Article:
The Supreme Court upheld President Obama’s signature healthcare law Thursday in a 5-4 decision that vindicates Obama and helps define Chief Justice John Roberts.
The court said the health law’s individual mandate, which requires most taxpayers to either buy insurance or pay a penalty, is a tax and is constitutional. The court also altered the law’s Medicaid expansion without striking it down entirely.
The ruling is an enormous victory for President Obama and congressional Democrats, who had long insisted the healthcare law is constitutional.
The fact that Roberts — a bona fide conservative appointed by former President George W. Bush — wrote the majority opinion is a blow to Republicans who had claimed the mantle of the Constitution in opposing the individual mandate.
Republicans will press ahead with symbolic votes to repeal the Affordable Care Act, but they will have to make significant gains in November’s election to actually stop Obama’s signature domestic achievement from taking effect.
“Our mission is clear — if we want to get rid of ObamaCare, we're going to have to get rid of President Obama,” GOP presidential candidate Mitt Romney said Thursday.
The GOP also signaled after the decision that it intends to make the question of taxes a centerpiece in its argument against Obama. Romney said the law would result in a huge tax increase, while Sen. Marco Rubio (R-Fla.) warned the decision could allow the IRS to come after the uninsured.
Roberts tacitly acknowledged the passionate opposition to the healthcare law, but he said policy decisions belong to the elected branches of government, not the court.
“It is not our job to save the people from the consequences of their political decisions,” he said.
The decision allows Roberts — whose legacy will rest in large part on this case — to avoid the severe repercussions that both sides of the case had feared. The court did not strike down the signature domestic achievement of a sitting president, nor did it give its approval to an expansion of Congress's powers.
The ruling will also change the way the political left and right view Roberts, who with his majority opinion became a target for conservatives.
Roberts’ opinion on the mandate was joined by the court’s liberal members — Justices Ruth Bader Ginsburg, Stephen Breyer, Sonia Sotomayor and Elena Kagan.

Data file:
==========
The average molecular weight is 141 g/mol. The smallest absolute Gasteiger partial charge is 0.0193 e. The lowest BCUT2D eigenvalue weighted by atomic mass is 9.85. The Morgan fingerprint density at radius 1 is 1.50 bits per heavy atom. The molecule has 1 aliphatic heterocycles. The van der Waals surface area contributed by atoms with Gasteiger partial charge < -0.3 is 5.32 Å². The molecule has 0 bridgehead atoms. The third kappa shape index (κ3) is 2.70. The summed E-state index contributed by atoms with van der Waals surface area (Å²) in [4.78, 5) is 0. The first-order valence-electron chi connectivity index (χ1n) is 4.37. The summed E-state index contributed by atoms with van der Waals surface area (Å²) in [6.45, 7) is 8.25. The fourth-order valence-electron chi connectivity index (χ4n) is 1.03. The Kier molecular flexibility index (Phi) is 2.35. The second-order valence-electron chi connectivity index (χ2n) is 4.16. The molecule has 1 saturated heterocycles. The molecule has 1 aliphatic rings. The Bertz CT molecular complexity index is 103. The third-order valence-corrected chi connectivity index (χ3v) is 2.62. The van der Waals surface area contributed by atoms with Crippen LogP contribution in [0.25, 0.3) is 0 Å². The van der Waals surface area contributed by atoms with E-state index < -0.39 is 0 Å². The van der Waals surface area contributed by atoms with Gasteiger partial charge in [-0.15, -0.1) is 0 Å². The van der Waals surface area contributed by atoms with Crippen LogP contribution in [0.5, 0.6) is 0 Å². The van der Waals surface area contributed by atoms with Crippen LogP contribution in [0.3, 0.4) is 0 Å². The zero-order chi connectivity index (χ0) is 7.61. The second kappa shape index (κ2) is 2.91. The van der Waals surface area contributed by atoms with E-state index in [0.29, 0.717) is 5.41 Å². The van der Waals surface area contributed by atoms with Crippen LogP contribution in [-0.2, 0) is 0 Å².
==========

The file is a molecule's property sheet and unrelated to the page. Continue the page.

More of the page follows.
Democrats heralded the ruling even though the court took an unexpected route to uphold the law. The justices upheld the mandate as a use of Congress’ tax powers — not as a regulation of interstate commerce.
Obama argued repeatedly during the legislative debate that the mandate is not a tax, and the law would have been even more difficult to pass if Democrats had described the mandate as a tax.
But the Justice Department has consistently defended the mandate in court as both a use of Congress’ taxing power and a use of the Constitution’s Commerce Clause.
The five justices in the Supreme Court’s majority are the first judges in the country to side with the Obama administration’s tax argument. It was rejected in every lower court, even those that ultimately upheld the healthcare law.
Roberts’ majority opinion cited estimates that as many as 4 million people will choose to pay the penalty rather than buy insurance.
“That Congress regards such extensive failure to comply with the mandate as tolerable suggests that Congress did not think it was creating four million outlaws,” Roberts wrote. “It suggests instead that the shared responsibility payment merely imposes a tax citizens may lawfully choose to pay in lieu of buying health insurance.”
Politically, Democrats had insisted that the mandate is not a tax. But House Minority Leader Nancy Pelosi (D-Calif.) wasn’t concerned that the court upheld the mandate on tax grounds.
“Call it what you will, it is a step forward for America's families. And you know what? Take 'yes' for an answer. This is a very good thing for the American people,” she said at a press conference.
Many of the law's supporters thought before oral arguments that Roberts might vote to uphold the mandate, but on different grounds. After the arguments, conventional wisdom held that Roberts would vote to strike the mandate and Justice Anthony Kennedy would be the swing vote in the healthcare case, fulfilling his traditional role on the court.
Kennedy, though, not only sided with the court's conservatives, he read a statement from the bench summarizing the strongly worded dissenting opinion.
“The majority rewrites the statute Congress wrote” by deciding the mandate is a tax, Kennedy said from the bench.
The dissenting justices said the mandate is unconstitutional and the entire law should have been struck down.
“The court regards its strained statutory interpretation as judicial modesty,” Kennedy said. “It is not. It amounts instead to a vast judicial overreaching.”
The court did chip away at the healthcare law's Medicaid expansion without striking it down entirely. It said the federal government cannot withhold all Medicaid funding from states that choose not to take part in the expansion, but must give states a choice between participating in the expanded program or leaving it as is.
Twenty-six states and the National Federation of Independent Business (NFIB) filed the lawsuit as soon as Obama signed the Affordable Care Act into law.
NFIB executive director Karen Harned said she was “very disappointed” in the court's ruling.
“There's going to be a public outcry from our members. I can assure you of that,” Harned said, speaking just outside the Supreme Court.
The ruling was met with angry protests from conservatives, who said the court had paved the way for a single-payer healthcare system. One speaker rallied protesters to elect “conservatives — not Republicans, but conservatives” in the fall, to ensure that the law is overturned in Congress.